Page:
That opinion goes on to state: "[t]he City Judge meets the above-quoted definition. He was employed though appointment by the Board of Mayor and Aldermen and is paid a 'salary' set by the Board of Mayor and Alderman." That definition of "employee" concludes that a city judge is an employee (apparently as opposed to an independent contractor). However, if that definition does apply to a city judge, it would seem that the same logic could be extended to a city attorney. But adhering to the language of the statutes, the Board shall make appointments to fill vacancies of officers.

Finally, Section 6-3-106(b) of the general law charter provides that:

Unless otherwise designated by the board by ordinance, the mayor shall perform the following duties or may designate a department head or department heads to perform any of the following duties:
(2)(A) Employ, promote, discipline, suspend and discharge all employees and department heads, in accordance with personnel policies and procedures, if any, adopted by the board;

Once again, T.C.A. Sections 6-3-106(a)(3)(A) and 6-1-101, give the Mayor the authority to make temporary appointments of both officers (city attorney, city judge, but not aldermen) and department heads (city administrator, city recorder, treasurer, police chief and any other department heads appointed by the board or mayor) when the officer or department head is absent, sick or disabled, but the office or position is not vacant. However, in the case of both officers and department heads, the mayor must report the temporary appointment at the next regular meeting of the board. The board can either confirm or reject the temporary appointment, and, if it chooses to do so, can make its own temporary appointment. However, if there is a vacancy in an office (city attorney, city judge)–that is, where the occupant of the office is not merely absent, sick or disabled, but has, for whatever reason vacated the office--the Board, not the mayor, fills that vacancy.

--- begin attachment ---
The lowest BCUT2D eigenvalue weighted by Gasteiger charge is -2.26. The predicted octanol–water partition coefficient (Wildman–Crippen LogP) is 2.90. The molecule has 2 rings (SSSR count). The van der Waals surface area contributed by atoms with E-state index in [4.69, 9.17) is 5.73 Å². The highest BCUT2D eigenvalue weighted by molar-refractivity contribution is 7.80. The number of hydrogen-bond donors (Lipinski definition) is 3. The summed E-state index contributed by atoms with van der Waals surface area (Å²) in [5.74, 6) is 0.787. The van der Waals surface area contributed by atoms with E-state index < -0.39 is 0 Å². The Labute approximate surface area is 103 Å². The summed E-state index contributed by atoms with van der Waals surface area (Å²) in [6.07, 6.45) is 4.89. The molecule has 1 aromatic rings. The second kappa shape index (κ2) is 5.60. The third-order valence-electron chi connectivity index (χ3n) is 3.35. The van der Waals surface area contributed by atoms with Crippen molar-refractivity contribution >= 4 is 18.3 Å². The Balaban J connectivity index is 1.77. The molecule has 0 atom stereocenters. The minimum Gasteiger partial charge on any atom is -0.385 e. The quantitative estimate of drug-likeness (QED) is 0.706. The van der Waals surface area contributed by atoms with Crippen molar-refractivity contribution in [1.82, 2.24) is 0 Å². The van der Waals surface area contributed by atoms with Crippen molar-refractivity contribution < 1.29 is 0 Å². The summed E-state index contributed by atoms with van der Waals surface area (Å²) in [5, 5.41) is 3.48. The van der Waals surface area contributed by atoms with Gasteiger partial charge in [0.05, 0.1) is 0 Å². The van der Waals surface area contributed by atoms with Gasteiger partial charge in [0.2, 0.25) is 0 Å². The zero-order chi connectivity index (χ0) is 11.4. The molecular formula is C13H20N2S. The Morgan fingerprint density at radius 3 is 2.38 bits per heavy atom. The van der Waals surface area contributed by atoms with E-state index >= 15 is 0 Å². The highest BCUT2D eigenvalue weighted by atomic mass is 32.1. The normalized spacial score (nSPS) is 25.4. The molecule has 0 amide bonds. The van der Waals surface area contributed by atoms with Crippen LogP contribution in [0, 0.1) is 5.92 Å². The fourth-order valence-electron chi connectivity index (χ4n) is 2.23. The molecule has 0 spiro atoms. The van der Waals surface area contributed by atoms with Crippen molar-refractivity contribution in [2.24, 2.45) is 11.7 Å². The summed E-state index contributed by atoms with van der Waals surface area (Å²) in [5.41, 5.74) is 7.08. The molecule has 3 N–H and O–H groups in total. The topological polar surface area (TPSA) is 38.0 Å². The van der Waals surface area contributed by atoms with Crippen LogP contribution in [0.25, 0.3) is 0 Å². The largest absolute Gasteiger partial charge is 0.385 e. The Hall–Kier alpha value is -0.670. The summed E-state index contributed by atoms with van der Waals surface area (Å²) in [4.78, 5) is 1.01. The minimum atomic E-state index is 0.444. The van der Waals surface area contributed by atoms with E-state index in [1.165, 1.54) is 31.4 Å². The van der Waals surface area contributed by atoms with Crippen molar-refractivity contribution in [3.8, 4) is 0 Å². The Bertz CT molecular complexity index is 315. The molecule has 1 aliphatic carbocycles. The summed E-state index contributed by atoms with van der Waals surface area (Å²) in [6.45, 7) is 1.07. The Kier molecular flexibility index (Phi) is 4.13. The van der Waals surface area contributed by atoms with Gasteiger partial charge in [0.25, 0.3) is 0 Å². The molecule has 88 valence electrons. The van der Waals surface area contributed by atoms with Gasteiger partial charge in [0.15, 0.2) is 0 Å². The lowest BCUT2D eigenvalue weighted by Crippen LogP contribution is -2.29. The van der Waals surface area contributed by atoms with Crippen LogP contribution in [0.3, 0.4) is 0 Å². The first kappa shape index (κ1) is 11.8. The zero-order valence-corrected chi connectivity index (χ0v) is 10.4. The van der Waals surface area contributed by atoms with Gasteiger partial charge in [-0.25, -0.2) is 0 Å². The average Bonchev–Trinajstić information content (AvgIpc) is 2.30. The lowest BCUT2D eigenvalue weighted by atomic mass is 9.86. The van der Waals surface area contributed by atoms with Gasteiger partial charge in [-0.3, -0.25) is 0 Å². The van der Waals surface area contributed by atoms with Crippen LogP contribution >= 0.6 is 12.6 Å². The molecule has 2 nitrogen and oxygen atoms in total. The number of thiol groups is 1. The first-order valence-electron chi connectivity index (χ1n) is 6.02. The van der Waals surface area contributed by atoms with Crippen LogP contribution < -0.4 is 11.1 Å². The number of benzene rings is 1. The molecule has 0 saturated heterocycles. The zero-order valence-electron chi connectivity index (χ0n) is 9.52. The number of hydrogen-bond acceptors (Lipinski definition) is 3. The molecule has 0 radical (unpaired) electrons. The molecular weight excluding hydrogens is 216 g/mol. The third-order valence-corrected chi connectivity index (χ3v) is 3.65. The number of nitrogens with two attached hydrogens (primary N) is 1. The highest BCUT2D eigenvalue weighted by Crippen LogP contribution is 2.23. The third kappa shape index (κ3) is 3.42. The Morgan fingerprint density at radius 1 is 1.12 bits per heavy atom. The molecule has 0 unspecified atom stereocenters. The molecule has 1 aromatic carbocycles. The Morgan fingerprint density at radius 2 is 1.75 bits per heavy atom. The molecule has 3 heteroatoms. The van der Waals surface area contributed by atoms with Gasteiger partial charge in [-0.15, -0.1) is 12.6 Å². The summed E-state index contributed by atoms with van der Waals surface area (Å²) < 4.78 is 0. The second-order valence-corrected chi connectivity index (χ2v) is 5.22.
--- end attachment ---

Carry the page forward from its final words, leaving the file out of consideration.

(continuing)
Unless set forth in a contract between the city and the city attorney, the city attorney has no specific term of office. Instead of a specific term of office, this officer instead serves at the pleasure of the mayor and city council . Thus, it is clear that the city attorney does not have a specific term of office and may be dismissed at any time; however, under your charter it would appear that dismissal or removal requires the joint action of the Mayor and the Board.

Finally I should mention that the code provision you referred to in our telephone conversation which stated that the Mayor had the authority to suspend an officer was repealed by the General Assembly in 1991, by Public Chapter 154. It therefore is not valid.

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Information written by MTAS staff was based on the law at the time and/or a specific sets of facts. The laws referenced may have changed and/or the technical advice provided may not be applicable to your city or circumstances. Always consult with your city attorney or an MTAS consultant before taking any action based on information posted to this website.